OK, first thing's first. You've probably heard of "TNSTAAFL" before. (There's no such thing as a free lunch.) If you haven't it's the idea that NOTHING is "free," including this article. Why? Because it costs your time (i.e. opportunity cost) to read it. So "invest" wisely by digesting these important tips for setting yourself up for financial success. And another disclaimer: This is general advice. Everyone is different. But if you're a millennial looking for good, general financial advice on how to build wealth, this article is for you.
Step 1: Start with life insurance.
In 18 years of being in the financial industry, I've seen a few too many times when we lose a young person too soon. Well let me tell you, it's very hard to reach long term goals for your family if you die early. Like, nearly impossible. So if you've started a family, get your life insurance in order first. I recommend, as a general rule, 20x your annual income, minus your current assets. (I could write a whole blog on why that amount, but that's for another time.) For example, if I make $70,000/year, that's $1,400,000 of insurance need at 20x my salary. But, I have $50,000 equity in my home, and $40,000 in my 401k, (so I subtract the $90,000 of assets from the $1,400,000,) and $1,310,000 is what I need today.
And by the way here's an actual snip of our life insurance quoting software for a 30 year old Male, 20 Year Term life policy, with the "Best Rates." Of course, everyone is underwritten differently, but you get a ballpark idea: Term Insurance does not have to break the bank.
The last thing I'll say about life insurance is stay away from cash value life insurance (i.e. Whole Life, Universal Life, Variable Life, etc.) unless you fully understand what you're buying. These are not "bad" strategies as some would say. They can actually be very, very good. But most people don't understand what they're buying (and frankly a lot of agents don't understand what they're selling,) and they wind of cancelling their policies, costing them lots of money in surrender penalties. And above all else, stay away from ANY salesperson who tries to get you to buy a cash value life policy before getting the right amount of death benefit. And have them call me...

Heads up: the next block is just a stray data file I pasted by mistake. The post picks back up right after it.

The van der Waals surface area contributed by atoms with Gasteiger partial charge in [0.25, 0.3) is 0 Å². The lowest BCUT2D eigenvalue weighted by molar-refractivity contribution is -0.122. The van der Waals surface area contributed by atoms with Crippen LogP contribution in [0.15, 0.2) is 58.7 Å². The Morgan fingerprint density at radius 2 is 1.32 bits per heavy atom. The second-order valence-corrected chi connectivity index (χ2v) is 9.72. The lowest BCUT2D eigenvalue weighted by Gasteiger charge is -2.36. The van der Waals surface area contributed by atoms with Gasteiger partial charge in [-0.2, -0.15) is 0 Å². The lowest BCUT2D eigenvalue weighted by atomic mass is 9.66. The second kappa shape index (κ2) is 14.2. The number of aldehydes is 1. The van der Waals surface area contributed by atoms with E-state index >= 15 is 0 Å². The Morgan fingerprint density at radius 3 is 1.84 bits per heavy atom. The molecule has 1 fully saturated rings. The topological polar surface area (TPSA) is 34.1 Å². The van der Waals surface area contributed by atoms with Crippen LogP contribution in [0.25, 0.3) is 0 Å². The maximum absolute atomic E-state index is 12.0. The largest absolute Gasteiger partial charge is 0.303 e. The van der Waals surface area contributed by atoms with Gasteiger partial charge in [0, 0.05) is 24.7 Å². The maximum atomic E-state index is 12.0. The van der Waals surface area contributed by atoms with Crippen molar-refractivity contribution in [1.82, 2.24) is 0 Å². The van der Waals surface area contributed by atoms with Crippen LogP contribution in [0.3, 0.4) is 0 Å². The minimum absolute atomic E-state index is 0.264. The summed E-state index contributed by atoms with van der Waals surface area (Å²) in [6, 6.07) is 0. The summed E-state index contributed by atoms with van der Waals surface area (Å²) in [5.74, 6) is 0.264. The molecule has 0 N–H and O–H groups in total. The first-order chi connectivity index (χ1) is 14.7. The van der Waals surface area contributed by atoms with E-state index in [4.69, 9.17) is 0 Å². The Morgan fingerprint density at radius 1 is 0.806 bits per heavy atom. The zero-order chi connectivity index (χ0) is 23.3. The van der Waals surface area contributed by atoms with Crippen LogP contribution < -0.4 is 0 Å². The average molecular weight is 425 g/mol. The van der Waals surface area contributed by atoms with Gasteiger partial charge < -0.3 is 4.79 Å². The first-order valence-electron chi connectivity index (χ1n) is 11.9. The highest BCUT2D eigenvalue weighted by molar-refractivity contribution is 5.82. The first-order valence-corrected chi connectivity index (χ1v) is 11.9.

Step 2: Get Every Single Matching Dollar Out of your Company Retirement Plan.
It's so tempting to say that you should do some other steps first, but the reality is, the "match" in most employer's retirement plan is just too good to pass up. What's a match? Well, for example, if your company has a 401k, it may have a "dollar for dollar" match up to a certain percentage, like maybe 4% or so. That means if your paycheck every two weeks is $3,000 before taxes, and you elect 4% withheld, you're putting $120 toward your retirement, and your company is also putting in another $120. Let me be clear, there is no other investment vehicle I'm aware of in a 100% match on your money, every time. This should go without saying, but I see a lot of people not taking advantage of this. Do it!
(Side note: Employer retirement plans are all different. Read the fine print. Understand the options. And if you need help, we're here.)
Step 3: Emergency Fund.
Everyone is different here on the amount. I recommend one month's cash as a general rule of thumb. It's a bit personal, but I don't mind sharing as an example, my wife and I keep $10,000 in our personal checking account as our "floor." So, instead of "zero" being the floor at the end of each month, $10,000 is. It took us a while to get there, but we set a goal and did it. You will too, if you haven't already.
Step 4: Debt Sucks. Get rid of it.
I'm not talking about mortgage debt. Nearly everyone has a mortgage. But personal, credit card, and student loan debt is strapping millions of millennials everywhere. Dave Ramsey's Debt Snowball Strategy is as good as any out there. Bottom line, debt is a burden on your quality of life. Put a strategy together. Knock it out ASAP. You'll be so glad you did.
Step 5: "Pay Yourself First."
You've probably heard this one before. Once you've done the previous steps, it's time to put more money away. Every single paycheck, take some of it and invest it. (What you invest in is totally up to you. If you need help, call us.) Keep in mind, this is what we call "non-qualified" money. So you're going to want to pay attention to the tax consequences of when you buy and sell things.
I totally want to keep going! But my guess is you're not as geeked out about this stuff as I am. I'll post another blog later about future steps. In that blog, we'll cover: Building a budget, Your Earning Potential, Giving, Personal Well Being, and more! I hope these steps were valuable. It doesn't have to be too complicated. Also, we've launched Prologue, a subscription financial planning and coaching service for people just like you. If you want someone to go on this journey with you, BMG is here for you.